China is limiting online video games for young people to three hours maximum a week — and banning gaming altogether on school days.
Gamers under the age of 18 will only be allowed to play between 8-9pm on Fridays, Saturdays, Sundays and official holidays, China’s main state-run media agency Xinhua reported on August 30.
The announcement is part of a broader crackdown* on technology in China — and comes less than a month after Chinese state media suggested online gaming was threatening to “destroy a generation,” sending stock market shares of game makers plummeting*.
As part of the strict new rules revealed Monday, online game companies will have to register gamers “using their real identifications,” meaning that crafty kids and teens will not be able to evade* the ban by simply creating new accounts under fake names.
State administrators will “deal with companies that fail to put measures in place,” Xinhua warned, citing* a document from China’s National Press and Publication Administration, which according to the Associated Press also reported that the new rules would take effect on September 1.
It is not the first time China has attempted to combat video game addiction. A cap on gaming hours was first introduced in 2019, when gamers under the age of 18 were allowed to play for 90 minutes per day on weekdays and three hours per day on weekends and holidays. They were blocked from playing between 10pm and 8am.
The new rules — cutting permitted gaming time for minors* from a maximum of 13.5 hours to just three hours most weeks — already had some investors worried.
New York-traded shares of Chinese computer and mobile game developer NetEase were down 8.8 per cent at $84.59 when US markets opened Monday, while shares of more diversified* tech giant Tencent fell 2.5 per cent to $57.50.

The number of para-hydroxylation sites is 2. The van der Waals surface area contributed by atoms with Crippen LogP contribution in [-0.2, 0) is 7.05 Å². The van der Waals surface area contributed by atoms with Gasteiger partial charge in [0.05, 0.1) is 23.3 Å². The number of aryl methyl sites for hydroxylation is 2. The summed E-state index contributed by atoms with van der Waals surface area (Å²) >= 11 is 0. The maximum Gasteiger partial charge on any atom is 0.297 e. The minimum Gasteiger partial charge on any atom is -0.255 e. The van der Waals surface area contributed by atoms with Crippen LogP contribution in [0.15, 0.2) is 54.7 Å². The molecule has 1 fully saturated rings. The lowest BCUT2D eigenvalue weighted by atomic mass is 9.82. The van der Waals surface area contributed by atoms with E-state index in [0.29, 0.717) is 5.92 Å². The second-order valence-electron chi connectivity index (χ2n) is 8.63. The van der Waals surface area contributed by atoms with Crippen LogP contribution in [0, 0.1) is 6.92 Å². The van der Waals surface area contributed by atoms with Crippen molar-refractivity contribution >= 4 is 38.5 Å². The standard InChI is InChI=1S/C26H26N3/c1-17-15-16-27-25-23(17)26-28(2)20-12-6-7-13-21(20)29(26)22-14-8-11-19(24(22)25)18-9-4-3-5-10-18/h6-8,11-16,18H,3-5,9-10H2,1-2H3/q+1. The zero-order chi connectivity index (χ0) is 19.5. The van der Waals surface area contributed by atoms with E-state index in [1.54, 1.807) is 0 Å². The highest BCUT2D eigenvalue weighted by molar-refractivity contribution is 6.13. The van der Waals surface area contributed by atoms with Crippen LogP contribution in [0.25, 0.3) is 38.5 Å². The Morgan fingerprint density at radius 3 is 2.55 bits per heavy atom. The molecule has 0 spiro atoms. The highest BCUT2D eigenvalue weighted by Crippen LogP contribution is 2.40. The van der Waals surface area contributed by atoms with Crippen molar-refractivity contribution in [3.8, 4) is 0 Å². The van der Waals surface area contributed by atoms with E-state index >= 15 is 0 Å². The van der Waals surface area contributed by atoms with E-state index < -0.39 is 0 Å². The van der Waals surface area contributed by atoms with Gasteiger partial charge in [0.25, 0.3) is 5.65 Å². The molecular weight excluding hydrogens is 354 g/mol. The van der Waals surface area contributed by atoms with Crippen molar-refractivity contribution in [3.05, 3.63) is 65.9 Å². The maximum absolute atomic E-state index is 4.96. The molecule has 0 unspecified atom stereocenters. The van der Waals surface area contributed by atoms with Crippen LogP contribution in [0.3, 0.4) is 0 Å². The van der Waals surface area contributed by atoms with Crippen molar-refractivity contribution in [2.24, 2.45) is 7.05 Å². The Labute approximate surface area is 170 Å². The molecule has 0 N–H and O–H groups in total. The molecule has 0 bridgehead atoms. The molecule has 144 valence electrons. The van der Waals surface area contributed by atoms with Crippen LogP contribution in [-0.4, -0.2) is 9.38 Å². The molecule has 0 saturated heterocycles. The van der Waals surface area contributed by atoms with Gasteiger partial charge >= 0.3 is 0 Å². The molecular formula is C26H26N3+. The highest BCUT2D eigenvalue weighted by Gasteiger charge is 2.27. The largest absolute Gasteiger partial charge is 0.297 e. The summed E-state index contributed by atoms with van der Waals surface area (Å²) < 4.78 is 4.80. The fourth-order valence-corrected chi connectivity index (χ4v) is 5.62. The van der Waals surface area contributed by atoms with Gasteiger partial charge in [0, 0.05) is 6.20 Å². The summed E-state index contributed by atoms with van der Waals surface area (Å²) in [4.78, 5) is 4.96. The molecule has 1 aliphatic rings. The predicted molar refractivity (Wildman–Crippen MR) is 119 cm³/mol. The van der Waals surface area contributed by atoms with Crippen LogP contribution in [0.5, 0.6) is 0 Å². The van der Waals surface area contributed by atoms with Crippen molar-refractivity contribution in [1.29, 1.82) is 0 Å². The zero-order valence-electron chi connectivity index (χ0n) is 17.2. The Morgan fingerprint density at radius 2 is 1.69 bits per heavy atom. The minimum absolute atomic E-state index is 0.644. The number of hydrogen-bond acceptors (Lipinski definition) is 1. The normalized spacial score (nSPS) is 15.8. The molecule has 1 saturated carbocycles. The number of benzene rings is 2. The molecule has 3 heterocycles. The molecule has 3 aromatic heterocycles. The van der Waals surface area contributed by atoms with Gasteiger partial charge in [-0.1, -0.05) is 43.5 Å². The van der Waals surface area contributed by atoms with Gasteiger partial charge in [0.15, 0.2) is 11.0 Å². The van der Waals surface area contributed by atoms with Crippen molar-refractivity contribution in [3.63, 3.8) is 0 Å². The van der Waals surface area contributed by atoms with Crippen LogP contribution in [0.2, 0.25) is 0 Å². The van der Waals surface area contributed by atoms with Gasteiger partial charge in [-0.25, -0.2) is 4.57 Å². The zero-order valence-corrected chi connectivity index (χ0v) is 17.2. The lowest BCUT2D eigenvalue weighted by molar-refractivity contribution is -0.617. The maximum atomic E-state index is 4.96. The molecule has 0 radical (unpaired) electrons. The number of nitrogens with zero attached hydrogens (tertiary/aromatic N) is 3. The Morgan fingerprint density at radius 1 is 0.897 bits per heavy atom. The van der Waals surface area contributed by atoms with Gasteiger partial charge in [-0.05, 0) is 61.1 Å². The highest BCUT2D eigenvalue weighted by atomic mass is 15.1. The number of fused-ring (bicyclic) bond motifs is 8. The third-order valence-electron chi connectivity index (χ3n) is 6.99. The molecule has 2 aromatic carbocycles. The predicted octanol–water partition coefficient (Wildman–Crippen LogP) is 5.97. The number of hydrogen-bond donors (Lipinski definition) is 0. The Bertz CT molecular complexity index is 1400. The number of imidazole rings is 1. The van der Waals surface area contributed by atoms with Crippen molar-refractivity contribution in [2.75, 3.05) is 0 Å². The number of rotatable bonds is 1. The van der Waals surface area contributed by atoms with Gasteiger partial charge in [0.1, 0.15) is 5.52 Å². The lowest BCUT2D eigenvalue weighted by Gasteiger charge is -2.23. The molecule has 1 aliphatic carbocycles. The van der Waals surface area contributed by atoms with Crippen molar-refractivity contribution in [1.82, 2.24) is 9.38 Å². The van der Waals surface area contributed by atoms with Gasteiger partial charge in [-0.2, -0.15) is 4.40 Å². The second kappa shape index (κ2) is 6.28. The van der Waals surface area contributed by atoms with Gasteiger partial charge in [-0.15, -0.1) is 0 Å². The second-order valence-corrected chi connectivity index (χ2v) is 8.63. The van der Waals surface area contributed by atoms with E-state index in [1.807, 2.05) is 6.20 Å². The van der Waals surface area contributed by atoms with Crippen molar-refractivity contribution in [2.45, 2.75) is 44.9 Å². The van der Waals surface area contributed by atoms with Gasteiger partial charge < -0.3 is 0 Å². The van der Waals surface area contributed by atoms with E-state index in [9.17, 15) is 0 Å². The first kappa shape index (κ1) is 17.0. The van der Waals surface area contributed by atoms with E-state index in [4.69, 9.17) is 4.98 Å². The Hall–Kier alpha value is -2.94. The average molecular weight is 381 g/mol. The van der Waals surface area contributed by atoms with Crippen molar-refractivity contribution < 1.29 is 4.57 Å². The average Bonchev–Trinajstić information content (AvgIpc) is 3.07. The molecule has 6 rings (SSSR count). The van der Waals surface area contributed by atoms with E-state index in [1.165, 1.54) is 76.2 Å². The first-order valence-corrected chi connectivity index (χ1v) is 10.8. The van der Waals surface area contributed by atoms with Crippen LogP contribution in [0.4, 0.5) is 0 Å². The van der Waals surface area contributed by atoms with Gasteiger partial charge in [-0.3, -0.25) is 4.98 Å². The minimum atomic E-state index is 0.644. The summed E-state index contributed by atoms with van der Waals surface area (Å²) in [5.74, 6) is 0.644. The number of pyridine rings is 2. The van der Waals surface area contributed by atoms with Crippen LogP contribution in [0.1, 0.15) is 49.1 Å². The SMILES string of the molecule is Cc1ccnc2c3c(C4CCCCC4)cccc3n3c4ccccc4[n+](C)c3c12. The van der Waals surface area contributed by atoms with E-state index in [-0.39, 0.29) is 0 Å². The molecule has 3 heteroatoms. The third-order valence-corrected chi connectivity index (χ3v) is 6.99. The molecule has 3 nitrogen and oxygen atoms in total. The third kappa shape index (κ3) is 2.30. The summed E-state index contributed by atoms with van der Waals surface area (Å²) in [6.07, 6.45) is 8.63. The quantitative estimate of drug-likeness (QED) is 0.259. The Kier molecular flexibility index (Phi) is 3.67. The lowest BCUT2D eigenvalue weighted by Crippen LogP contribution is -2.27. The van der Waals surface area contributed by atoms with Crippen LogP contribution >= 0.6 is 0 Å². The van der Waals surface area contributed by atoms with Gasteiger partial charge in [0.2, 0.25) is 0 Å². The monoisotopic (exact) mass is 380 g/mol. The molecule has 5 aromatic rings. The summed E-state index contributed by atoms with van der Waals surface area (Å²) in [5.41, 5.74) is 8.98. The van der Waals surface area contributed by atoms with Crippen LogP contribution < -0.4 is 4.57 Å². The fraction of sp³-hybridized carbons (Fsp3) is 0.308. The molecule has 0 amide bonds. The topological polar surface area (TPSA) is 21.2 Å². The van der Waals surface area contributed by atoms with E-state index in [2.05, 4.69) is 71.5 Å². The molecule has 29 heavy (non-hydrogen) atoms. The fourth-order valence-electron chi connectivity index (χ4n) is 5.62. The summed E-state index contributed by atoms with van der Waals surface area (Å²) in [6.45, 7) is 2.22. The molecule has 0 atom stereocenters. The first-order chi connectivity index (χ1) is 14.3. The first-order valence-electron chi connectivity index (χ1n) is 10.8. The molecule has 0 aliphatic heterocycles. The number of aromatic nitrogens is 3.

China’s stricter gaming regulations are part of the government’s tighter stance* toward technology generally, which is also affecting social media, delivery and ride-share companies.
But while China’s restrictions might sound appealing to Australian parents at their wits’ end with screen time, leading parenting expert Dr Justin Coulson told 3AW Breakfast hosts Ross Stevenson and Russel Howcroft that kids “are not necessarily ‘addicted’ to the game”.
“What they’re addicted to is having certain psychological needs met, which the games do really, really well,” Dr Coulson said. “Research shows there is “a really strong upside to games. Most of the time, most kids are actually going to be okay if they play games, even if it’s a few hours a day. Research tells us that kids learn about connection, they learn about creation, they get to develop cognitively*.”
Dr Coulson went on to say that there are many wellbeing benefits that come from games, including the social connection that comes from walking into the schoolyard each day having played the same game the night before that everyone else was playing.
“Kids that don’t play games quite often feel like they’re on the outer and can be at a disadvantage,” he told radio hosts Stevenson and Howcroft. “The way these games work is they really do bring people together.”
The serious disadvantage of that coming together is that sometimes neither kids nor parents know who the other players might be — and Dr Coulson reinforced in the 3AW radio segment that parents, “have a really strong responsibility to monitor and educate and work with their kids on their games”.
“This is a community issue,” he said. “Games in and of themselves have advantages and disadvantages, but children need to be developmentally ready for some of the content that’s in the games and as parents we’ve got to help our kids to make sure that they’re having a whole and balanced life.”